Scanner Helps Improve Firefighting Tools

Fred Malven, holding fire tool, and CIRAS project manager Jake Behrens, holding 3D scanner.

A Nevada, Iowa, maker of firefighter hand tools is growing in stature after CIRAS helped the company modernize and improve the designs for its tools.

Fred Malven, a longtime volunteer firefighter, founded Malven Fire Tool Works four years ago when he retired as an associate professor in Iowa State University’s College of Design.

Malven has been modifying fire tools for decades—creating wooden models partly so that manufacturers would loan him real tools for a firefighting tactics class. Upon retirement, Malven sought to revisit some of his earlier designs and update them. The problem: there were no actual prints or 3D CAD (computer-aided design) files.

Malven demonstrates tools at fire department in Federick County, Md.

The company turned to Iowa State’s Digital Manufacturing Lab powered by Alliant Energy. CIRAS project manager Jake Behrens and Chris Hill, director of the CIRAS Technology Assistance Program, used a 3D scanner to create digital CAD models of Malven’s tools. Those models then were modified to make improvements such as adding sharper edges and ridges to keep a blade from getting stuck in the door it’s meant to chop down. CIRAS then used 3D printers to create physical samples of the modified tools for Malven to review.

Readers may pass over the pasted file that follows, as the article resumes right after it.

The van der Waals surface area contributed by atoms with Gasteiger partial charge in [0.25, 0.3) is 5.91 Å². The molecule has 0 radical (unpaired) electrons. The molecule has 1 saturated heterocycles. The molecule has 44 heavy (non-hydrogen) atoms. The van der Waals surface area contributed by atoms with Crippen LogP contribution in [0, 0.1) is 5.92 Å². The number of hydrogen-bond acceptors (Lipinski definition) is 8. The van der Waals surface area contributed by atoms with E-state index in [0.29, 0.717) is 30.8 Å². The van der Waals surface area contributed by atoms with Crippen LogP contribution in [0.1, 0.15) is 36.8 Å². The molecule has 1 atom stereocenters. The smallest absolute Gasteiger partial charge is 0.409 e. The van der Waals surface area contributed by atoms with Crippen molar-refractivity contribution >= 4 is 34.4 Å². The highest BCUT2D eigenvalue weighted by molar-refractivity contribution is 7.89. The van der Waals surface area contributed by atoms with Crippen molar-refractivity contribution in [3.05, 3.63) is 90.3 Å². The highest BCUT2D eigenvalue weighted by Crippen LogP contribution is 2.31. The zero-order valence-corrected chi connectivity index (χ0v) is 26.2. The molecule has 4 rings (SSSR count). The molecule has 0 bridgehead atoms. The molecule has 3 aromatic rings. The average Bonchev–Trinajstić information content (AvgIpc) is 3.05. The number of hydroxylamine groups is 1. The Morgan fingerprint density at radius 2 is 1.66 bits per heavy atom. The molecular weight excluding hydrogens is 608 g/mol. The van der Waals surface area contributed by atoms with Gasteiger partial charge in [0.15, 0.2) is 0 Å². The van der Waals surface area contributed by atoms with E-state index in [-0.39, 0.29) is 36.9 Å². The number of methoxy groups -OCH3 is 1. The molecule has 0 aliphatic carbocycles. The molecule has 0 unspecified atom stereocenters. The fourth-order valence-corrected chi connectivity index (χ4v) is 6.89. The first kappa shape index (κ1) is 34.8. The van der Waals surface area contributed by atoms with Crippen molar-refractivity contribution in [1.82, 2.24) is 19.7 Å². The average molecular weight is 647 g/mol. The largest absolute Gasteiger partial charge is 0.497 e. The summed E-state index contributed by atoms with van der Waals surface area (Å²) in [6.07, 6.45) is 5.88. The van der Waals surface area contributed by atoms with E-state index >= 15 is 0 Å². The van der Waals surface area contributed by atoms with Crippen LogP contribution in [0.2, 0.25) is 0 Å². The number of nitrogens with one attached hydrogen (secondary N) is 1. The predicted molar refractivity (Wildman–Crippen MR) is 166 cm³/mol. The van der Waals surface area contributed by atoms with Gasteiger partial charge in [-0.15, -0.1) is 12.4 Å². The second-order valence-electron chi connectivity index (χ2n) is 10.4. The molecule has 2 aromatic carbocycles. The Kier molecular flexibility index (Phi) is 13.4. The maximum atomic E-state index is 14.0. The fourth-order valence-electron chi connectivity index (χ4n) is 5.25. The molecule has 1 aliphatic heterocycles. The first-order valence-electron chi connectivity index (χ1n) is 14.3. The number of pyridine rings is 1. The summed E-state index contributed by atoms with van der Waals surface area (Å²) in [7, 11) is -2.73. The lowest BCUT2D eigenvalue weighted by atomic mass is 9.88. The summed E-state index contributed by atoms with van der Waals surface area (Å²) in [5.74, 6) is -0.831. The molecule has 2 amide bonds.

Firefighting implements—a term that encompasses both forcible entry bars and “overhaul” tools used to search for fire in walls—traditionally have been made without high-tech processes.

“The standard Halligan bar, you could buy a half dozen of them, and no two were exactly alike,” Malven said. “The bars that we’re producing now, they’re within thousands of an inch of being the same. This has really enabled me to get an identity in the marketplace that is one of precision and uniformity.”

Malven said inquiries from fire departments around the country doubled in four months after word spread of his new designs. He credits the CIRAS project with a roughly $40,000 increase in his company’s sales.

Additional improvements are on the way. An ongoing CIRAS project involves using the computerized models to test different metals and thicknesses and make the tools even stronger.

“Now that he has CAD models, he can evaluate potential changes much faster and at a lower cost,” Hill said. “He has the foundation to reach his goal of being an innovator in firefighting tools.”

For more information, contact Jake Behrens at or 515-815-5003.


A version of this article was published in the Summer 2020 edition of CIRAS News. To read more of that edition or others, please explore elsewhere on our website.